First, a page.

Simple Jury Persuasion: Modifying your clients visual identity for trial
We’ve written before about visual identity (in the context of covering inflammatory tattoos with makeup for trial) and want to point you to an article in the new issue of The Jury Expert. Bronwen Lichtenstein and Stanley Brodsky (neither of whom are depicted in the image for this post) have an article titled Moving From Hapless to Hapful with the Problem Defendant.
The article describes the way in which one’s appearance can result in assumptions and judgments being made that do not facilitate justice for your client. The authors describe what they call the “hapless defendant” and describe the possible (negative) reactions counsel may have to their client–and by extension, the reaction jurors may have to the defendant based on appearance and behavior.
But then, rather than saying counsel should improve on the defendant’s appearance, behavior, and testimony–the authors actually tell you how to do that in a way that is inexpensive and manageable with an initial investment of time (not money) from you.
“We start with the undeniable fact that many aspects of the U.S. court system have enormous rolling momentum that keeps such hapless defendants uninformed, unprepared, and, for the most part, unsuccessful in their own defense. These defendants are sometimes seen as doomed when defended by public defenders with oppressively heavy caseloads or by court appointed attorneys who have little time to work with them. This article is about the need for quick and effective transformations in representation and interactions so that such defendants have a modestly improved chance of success at their own trials.”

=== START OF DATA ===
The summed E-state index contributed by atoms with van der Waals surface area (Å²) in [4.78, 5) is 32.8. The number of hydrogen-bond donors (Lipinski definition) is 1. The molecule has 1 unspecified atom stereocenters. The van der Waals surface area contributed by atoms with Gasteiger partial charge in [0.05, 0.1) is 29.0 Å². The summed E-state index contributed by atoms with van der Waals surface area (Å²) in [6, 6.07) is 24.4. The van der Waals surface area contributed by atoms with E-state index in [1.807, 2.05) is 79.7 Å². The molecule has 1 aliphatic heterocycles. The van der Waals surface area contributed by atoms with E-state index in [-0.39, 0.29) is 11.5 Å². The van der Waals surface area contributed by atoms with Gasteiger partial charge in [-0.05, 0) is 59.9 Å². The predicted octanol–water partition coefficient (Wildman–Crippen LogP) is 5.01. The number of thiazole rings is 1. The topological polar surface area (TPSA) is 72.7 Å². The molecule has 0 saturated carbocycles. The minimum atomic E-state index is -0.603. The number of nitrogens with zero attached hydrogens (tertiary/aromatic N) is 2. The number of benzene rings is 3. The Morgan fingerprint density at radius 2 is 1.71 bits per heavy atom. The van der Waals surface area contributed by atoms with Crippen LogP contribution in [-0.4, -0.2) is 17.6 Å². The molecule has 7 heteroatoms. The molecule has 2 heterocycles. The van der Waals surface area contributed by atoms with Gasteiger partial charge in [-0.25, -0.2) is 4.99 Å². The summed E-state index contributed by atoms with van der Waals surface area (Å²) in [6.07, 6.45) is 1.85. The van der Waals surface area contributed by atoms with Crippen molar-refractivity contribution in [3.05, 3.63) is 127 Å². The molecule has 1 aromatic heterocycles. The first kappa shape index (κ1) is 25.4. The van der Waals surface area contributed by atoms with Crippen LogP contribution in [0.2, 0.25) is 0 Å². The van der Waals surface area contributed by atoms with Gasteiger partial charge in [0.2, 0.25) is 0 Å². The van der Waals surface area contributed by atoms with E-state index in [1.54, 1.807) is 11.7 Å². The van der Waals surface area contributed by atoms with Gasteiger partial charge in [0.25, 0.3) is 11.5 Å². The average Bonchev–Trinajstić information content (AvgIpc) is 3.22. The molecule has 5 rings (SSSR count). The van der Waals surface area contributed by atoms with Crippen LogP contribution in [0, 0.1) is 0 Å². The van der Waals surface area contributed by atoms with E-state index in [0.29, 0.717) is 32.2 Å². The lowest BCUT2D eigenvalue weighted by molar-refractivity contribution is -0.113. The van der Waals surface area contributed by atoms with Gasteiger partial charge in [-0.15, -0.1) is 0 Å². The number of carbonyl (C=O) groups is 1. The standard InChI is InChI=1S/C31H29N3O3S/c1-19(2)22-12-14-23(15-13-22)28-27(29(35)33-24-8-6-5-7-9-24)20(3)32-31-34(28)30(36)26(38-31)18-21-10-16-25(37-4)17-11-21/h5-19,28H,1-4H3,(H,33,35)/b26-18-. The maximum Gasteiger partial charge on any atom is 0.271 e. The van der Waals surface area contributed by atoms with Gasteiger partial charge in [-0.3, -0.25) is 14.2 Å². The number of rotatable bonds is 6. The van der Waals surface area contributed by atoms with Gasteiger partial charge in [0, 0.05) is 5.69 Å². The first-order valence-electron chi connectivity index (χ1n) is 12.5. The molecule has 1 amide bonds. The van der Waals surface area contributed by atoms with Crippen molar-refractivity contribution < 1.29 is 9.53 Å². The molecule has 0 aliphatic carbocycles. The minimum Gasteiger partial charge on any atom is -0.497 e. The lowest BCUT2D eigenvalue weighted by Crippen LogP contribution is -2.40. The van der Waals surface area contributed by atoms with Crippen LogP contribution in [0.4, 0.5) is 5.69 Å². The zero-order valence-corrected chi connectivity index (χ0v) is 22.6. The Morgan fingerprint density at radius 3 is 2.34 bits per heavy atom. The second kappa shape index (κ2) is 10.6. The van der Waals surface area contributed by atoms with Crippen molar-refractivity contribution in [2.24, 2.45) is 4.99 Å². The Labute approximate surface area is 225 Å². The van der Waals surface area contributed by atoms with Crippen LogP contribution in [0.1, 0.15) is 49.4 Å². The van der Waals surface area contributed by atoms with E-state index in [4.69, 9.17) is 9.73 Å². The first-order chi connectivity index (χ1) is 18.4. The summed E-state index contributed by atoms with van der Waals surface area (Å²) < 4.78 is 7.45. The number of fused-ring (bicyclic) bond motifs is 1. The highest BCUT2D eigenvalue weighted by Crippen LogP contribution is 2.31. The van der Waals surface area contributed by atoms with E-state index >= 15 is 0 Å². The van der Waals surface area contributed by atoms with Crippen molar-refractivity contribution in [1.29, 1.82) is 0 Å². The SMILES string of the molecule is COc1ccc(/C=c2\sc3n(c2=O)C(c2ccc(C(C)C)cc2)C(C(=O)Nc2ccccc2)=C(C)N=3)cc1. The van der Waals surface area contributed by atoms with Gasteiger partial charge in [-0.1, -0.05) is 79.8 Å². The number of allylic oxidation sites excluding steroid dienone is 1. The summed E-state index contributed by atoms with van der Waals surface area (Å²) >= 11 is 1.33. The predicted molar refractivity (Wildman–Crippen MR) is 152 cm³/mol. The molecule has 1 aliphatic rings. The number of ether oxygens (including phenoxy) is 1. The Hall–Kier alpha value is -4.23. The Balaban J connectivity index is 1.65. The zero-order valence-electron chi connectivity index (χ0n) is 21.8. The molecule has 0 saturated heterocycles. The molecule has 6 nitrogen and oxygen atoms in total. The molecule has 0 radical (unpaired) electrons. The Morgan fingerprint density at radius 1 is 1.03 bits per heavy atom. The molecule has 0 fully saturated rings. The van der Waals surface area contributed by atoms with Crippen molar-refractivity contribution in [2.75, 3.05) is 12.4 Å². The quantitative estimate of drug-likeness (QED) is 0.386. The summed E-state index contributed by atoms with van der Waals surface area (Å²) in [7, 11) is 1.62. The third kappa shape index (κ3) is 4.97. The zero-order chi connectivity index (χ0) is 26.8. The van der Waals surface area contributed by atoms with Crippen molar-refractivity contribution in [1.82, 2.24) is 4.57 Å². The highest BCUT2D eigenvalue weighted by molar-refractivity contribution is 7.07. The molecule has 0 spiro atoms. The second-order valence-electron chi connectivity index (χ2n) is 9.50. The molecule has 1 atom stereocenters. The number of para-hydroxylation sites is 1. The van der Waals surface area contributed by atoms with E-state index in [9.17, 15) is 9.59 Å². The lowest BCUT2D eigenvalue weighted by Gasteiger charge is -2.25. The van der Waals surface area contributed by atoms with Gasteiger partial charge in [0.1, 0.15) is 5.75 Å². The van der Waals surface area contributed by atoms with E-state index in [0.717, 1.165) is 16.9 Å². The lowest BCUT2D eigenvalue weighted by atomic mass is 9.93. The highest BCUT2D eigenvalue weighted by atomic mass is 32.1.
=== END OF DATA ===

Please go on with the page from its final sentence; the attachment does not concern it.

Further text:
This article is not filled with pie-in-the-sky, idealistic notions about permanent changes in how a defendant presents to the world at large. Instead, it recognizes the transient nature of the changes proposed with the idea that by offering these supports to your hapless defendant, you increase the chance of justice being done in the courtroom for this specific trial. Low-cost. Volunteers. A structured process. Okay–so it is kind of idealistic. It is also a practical and very do-able example of how to put the best of our justice system into action on behalf of those who cannot mobilize to do that for themselves.
“These defendants are people who engage in a process of unknowing self-sabotage that is seeded in social and demographic qualities. We have coined the term hapful to counter the notion of the unlucky, socially stigmatized defendant who comes to court. We propose mobilizing transient changes in behavior, improved attractiveness, limited goals, and assistance from helpful others. By becoming hapful for a little while, accused offenders who are often seen as lowlifes or hopeless victims of social injustice might be now presented and briefly re-conceptualized as persons worthy of thoughtful attention and respectful dispositions.”
Lichtenstein, B, & Brodsky SL (2014). Moving from hapless to hapful with the problem defendant. The Jury Expert, 26 (2)